The "War on Drugs" in the United States is complicated by our legacy of slavery. The "War on Drugs" here in the USA was largely a means to re-slave Black people. To put them in prison working as slave labor and to keep them at the bottom of the economic latter.
The bottom of the economic ladder is a place that many White people believe is where Black people belong.
Some Vietnam War veterans came back addicted to heroin. Most recovered when their lives got better, when their daily lives were not about death & killing. And the heroin was no longer a means to escape their pain.
The "heroin epidemic" happened when White people began using heroin. There was no epidemic when Black people used.
The "heroin epidemic began when doctors realized that Purdue Pharmaceutical was lying when they stated oxycontin was not addictive and doctors withheld prescribing oxycontin. The actual physical pain and or the emotional pain was still there and people went to heroin.
There is evidence that hemp can minimize physical pain, even replace opioids. But that's another topic for discussion.
"Al Capone wasn’t getting drunk and shooting people up; the St Valentine’s Day massacre in Chicago, at the height of alcohol prohibition, wasn’t carried out by alcoholics. He was killing people to protect his product in a prohibited market. When alcohol prohibition ended, all that violence ended. Ask yourself: where are the violent alcohol-dealers today? Does the head of Smirnoff go and shoot the head of Heinneken in the face? Of course not. It’s not the alcohol that has changed. It’s the decision to stop banning it, and so to take it back from armed criminal gangs, and give it to licensed and regulated legal sellers. If milk was banned, and people still wanted milk, exactly the same process would take place."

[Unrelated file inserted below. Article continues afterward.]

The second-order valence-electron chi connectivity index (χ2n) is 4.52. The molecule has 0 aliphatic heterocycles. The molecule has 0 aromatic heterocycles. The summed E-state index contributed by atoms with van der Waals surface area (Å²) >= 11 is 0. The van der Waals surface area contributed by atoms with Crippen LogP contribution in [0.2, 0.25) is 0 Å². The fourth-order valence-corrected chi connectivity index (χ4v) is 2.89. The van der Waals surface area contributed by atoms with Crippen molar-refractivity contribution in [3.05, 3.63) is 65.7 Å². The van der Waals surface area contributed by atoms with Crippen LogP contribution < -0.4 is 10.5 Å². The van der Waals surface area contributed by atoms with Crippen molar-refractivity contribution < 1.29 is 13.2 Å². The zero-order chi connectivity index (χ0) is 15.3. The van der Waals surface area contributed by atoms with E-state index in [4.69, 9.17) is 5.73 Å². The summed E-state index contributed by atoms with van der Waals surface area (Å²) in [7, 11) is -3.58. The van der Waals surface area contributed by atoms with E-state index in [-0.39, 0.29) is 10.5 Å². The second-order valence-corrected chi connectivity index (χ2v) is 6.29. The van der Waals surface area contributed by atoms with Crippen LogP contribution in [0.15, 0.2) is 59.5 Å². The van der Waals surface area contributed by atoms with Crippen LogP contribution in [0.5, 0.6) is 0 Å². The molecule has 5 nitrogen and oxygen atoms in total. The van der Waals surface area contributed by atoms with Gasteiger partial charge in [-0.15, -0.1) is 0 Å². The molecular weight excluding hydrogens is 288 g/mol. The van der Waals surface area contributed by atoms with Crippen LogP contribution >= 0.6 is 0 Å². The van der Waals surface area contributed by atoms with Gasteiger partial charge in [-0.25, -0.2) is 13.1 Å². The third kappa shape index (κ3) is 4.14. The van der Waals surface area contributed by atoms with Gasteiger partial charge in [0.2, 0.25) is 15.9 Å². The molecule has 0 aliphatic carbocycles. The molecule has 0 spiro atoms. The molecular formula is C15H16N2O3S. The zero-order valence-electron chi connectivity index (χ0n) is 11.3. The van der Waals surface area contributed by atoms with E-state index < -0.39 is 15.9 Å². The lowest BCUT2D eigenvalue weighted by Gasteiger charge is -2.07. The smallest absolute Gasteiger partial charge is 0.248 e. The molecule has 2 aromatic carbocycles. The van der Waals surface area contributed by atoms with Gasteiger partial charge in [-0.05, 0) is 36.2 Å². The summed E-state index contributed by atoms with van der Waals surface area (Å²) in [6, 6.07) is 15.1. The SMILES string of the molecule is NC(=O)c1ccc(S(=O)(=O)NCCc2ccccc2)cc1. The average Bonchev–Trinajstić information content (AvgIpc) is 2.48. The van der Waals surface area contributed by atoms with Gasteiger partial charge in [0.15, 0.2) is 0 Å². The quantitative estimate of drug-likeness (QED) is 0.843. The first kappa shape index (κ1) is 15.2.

If we end the War on Drugs, we can reduce crime committed by drug users and end crime committed by drug dealers
Watch: Addiction, Depression, and the Opioid Epidemic: What Are They Telling Us? A Discussion With Johann Hari
Glenn Greenwald December 2 2018, 7:19 a.m.
The drug war’s systemic failures have become so glaring and tragic that even as that war rages on globally, many of the world’s most mainstream voices now advocate what was, until very recently, regarded as fringe and radical: the legalization, or at least decriminalization, of all drugs, not just marijuana. But while these macro-policy debates have finally become more rational and honest when it comes to data and policy outcomes, there is still far too little media attention paid to the human aspects of these debates: What are the underlying causes of addiction and why is it worsening? What is responsible for the skyrocketing rates of depression around the world and suicide in the U.S.? And why are communities ravaged by economic deprivation so vulnerable to the opioid epidemic and the pharmaceutical industry that exploits it?
The answers to these questions are not just psychological, spiritual, and medical, but also political — very political. It is extremely difficult to devise effective policy solutions to a problem when one does not understand its underlying causes; in this case, among the leading causes of many of these pathologies are policy choices in economics, the penal system, and resource distribution. Moreover, disturbing trends in addiction, mental health problems, and the opioid crisis reveal crucial signals — warning signs — about human trends that explain many of the most consequential political changes and thus, would be dangerous to continue to ignore.